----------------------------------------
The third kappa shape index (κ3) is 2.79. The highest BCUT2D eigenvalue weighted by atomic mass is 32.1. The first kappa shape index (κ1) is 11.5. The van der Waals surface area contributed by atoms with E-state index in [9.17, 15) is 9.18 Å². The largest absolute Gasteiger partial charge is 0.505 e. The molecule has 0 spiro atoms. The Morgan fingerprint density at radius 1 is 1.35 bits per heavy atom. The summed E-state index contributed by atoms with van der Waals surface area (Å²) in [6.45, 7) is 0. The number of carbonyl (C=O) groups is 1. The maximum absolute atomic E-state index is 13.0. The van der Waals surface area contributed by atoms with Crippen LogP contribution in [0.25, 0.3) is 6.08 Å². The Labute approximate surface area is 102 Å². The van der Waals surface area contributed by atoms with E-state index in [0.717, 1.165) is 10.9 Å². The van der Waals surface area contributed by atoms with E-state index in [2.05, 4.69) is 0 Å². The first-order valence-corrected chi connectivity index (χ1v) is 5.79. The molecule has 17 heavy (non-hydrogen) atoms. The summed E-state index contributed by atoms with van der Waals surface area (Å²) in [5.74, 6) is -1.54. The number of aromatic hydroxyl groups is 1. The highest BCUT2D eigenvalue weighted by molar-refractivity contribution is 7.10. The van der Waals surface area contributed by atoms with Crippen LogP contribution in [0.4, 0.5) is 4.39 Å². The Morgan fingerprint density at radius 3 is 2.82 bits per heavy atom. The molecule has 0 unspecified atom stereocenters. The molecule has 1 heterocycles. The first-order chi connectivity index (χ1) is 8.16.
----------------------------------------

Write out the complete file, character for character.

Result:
The third kappa shape index (κ3) is 2.79. The highest BCUT2D eigenvalue weighted by atomic mass is 32.1. The first kappa shape index (κ1) is 11.5. The van der Waals surface area contributed by atoms with E-state index in [9.17, 15) is 9.18 Å². The largest absolute Gasteiger partial charge is 0.505 e. The molecule has 0 spiro atoms. The Morgan fingerprint density at radius 1 is 1.35 bits per heavy atom. The summed E-state index contributed by atoms with van der Waals surface area (Å²) in [6.45, 7) is 0. The number of carbonyl (C=O) groups is 1. The maximum absolute atomic E-state index is 13.0. The van der Waals surface area contributed by atoms with Crippen LogP contribution in [0.25, 0.3) is 6.08 Å². The Labute approximate surface area is 102 Å². The van der Waals surface area contributed by atoms with E-state index in [0.717, 1.165) is 10.9 Å². The van der Waals surface area contributed by atoms with E-state index in [2.05, 4.69) is 0 Å². The first-order valence-corrected chi connectivity index (χ1v) is 5.79. The molecule has 17 heavy (non-hydrogen) atoms. The summed E-state index contributed by atoms with van der Waals surface area (Å²) in [5.74, 6) is -1.54. The number of aromatic hydroxyl groups is 1. The highest BCUT2D eigenvalue weighted by molar-refractivity contribution is 7.10. The van der Waals surface area contributed by atoms with Crippen LogP contribution in [0.4, 0.5) is 4.39 Å². The Morgan fingerprint density at radius 3 is 2.82 bits per heavy atom. The molecule has 0 unspecified atom stereocenters. The molecule has 1 heterocycles. The first-order chi connectivity index (χ1) is 8.16.